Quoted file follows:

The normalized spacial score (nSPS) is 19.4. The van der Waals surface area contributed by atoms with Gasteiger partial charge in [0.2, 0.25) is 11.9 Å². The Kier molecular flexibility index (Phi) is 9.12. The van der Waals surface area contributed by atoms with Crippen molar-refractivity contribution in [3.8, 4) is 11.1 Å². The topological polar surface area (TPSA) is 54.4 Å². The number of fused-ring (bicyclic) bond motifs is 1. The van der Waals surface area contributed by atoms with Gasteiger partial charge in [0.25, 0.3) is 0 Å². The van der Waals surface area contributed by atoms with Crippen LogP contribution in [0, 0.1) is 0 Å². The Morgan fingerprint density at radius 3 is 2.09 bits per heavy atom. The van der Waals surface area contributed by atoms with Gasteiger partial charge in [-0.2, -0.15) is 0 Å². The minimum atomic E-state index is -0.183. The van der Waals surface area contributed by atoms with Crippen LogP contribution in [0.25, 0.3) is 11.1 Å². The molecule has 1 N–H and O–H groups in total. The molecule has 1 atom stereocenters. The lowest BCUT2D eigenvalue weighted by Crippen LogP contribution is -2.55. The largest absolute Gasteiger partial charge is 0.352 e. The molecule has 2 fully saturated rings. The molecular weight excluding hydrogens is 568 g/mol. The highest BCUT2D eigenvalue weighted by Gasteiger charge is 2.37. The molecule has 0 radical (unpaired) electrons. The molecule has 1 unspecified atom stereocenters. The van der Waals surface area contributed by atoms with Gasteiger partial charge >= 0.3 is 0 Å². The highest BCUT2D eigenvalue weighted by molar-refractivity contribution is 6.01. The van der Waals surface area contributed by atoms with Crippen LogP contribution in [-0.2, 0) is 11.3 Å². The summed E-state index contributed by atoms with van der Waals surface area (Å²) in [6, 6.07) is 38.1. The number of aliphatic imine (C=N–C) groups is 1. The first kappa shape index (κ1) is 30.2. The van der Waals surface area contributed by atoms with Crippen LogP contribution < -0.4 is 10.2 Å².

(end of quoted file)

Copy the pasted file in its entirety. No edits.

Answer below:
The normalized spacial score (nSPS) is 19.4. The van der Waals surface area contributed by atoms with Gasteiger partial charge in [0.2, 0.25) is 11.9 Å². The Kier molecular flexibility index (Phi) is 9.12. The van der Waals surface area contributed by atoms with Crippen molar-refractivity contribution in [3.8, 4) is 11.1 Å². The topological polar surface area (TPSA) is 54.4 Å². The number of fused-ring (bicyclic) bond motifs is 1. The van der Waals surface area contributed by atoms with Gasteiger partial charge in [0.25, 0.3) is 0 Å². The van der Waals surface area contributed by atoms with Crippen LogP contribution in [0, 0.1) is 0 Å². The Morgan fingerprint density at radius 3 is 2.09 bits per heavy atom. The van der Waals surface area contributed by atoms with Gasteiger partial charge in [-0.2, -0.15) is 0 Å². The minimum atomic E-state index is -0.183. The van der Waals surface area contributed by atoms with Crippen LogP contribution in [0.25, 0.3) is 11.1 Å². The molecule has 1 N–H and O–H groups in total. The molecule has 1 atom stereocenters. The lowest BCUT2D eigenvalue weighted by Crippen LogP contribution is -2.55. The largest absolute Gasteiger partial charge is 0.352 e. The molecule has 2 fully saturated rings. The molecular weight excluding hydrogens is 568 g/mol. The highest BCUT2D eigenvalue weighted by Gasteiger charge is 2.37. The molecule has 0 radical (unpaired) electrons. The molecule has 1 unspecified atom stereocenters. The van der Waals surface area contributed by atoms with Gasteiger partial charge >= 0.3 is 0 Å². The highest BCUT2D eigenvalue weighted by molar-refractivity contribution is 6.01. The van der Waals surface area contributed by atoms with Crippen LogP contribution in [-0.2, 0) is 11.3 Å². The summed E-state index contributed by atoms with van der Waals surface area (Å²) in [6, 6.07) is 38.1. The number of aliphatic imine (C=N–C) groups is 1. The first kappa shape index (κ1) is 30.2. The van der Waals surface area contributed by atoms with Crippen LogP contribution < -0.4 is 10.2 Å².